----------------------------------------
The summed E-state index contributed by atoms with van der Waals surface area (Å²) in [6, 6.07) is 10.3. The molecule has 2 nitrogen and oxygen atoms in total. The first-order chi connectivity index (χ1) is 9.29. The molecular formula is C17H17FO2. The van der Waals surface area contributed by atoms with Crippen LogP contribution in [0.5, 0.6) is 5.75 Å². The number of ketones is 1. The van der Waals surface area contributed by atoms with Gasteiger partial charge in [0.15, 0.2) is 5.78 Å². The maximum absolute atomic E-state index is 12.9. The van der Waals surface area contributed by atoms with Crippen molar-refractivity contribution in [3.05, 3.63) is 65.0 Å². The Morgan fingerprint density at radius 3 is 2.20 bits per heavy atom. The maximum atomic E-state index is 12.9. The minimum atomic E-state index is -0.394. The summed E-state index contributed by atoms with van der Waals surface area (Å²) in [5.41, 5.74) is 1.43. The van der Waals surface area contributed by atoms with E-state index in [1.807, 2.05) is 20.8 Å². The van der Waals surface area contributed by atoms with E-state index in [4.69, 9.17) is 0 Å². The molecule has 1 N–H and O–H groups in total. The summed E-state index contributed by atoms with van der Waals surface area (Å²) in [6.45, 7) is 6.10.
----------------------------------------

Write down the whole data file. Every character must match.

The summed E-state index contributed by atoms with van der Waals surface area (Å²) in [6, 6.07) is 10.3. The molecule has 2 nitrogen and oxygen atoms in total. The first-order chi connectivity index (χ1) is 9.29. The molecular formula is C17H17FO2. The van der Waals surface area contributed by atoms with Crippen LogP contribution in [0.5, 0.6) is 5.75 Å². The number of ketones is 1. The van der Waals surface area contributed by atoms with Gasteiger partial charge in [0.15, 0.2) is 5.78 Å². The maximum absolute atomic E-state index is 12.9. The van der Waals surface area contributed by atoms with Crippen molar-refractivity contribution in [3.05, 3.63) is 65.0 Å². The Morgan fingerprint density at radius 3 is 2.20 bits per heavy atom. The maximum atomic E-state index is 12.9. The minimum atomic E-state index is -0.394. The summed E-state index contributed by atoms with van der Waals surface area (Å²) in [5.41, 5.74) is 1.43. The van der Waals surface area contributed by atoms with E-state index in [1.807, 2.05) is 20.8 Å². The van der Waals surface area contributed by atoms with E-state index in [4.69, 9.17) is 0 Å². The molecule has 1 N–H and O–H groups in total. The summed E-state index contributed by atoms with van der Waals surface area (Å²) in [6.45, 7) is 6.10.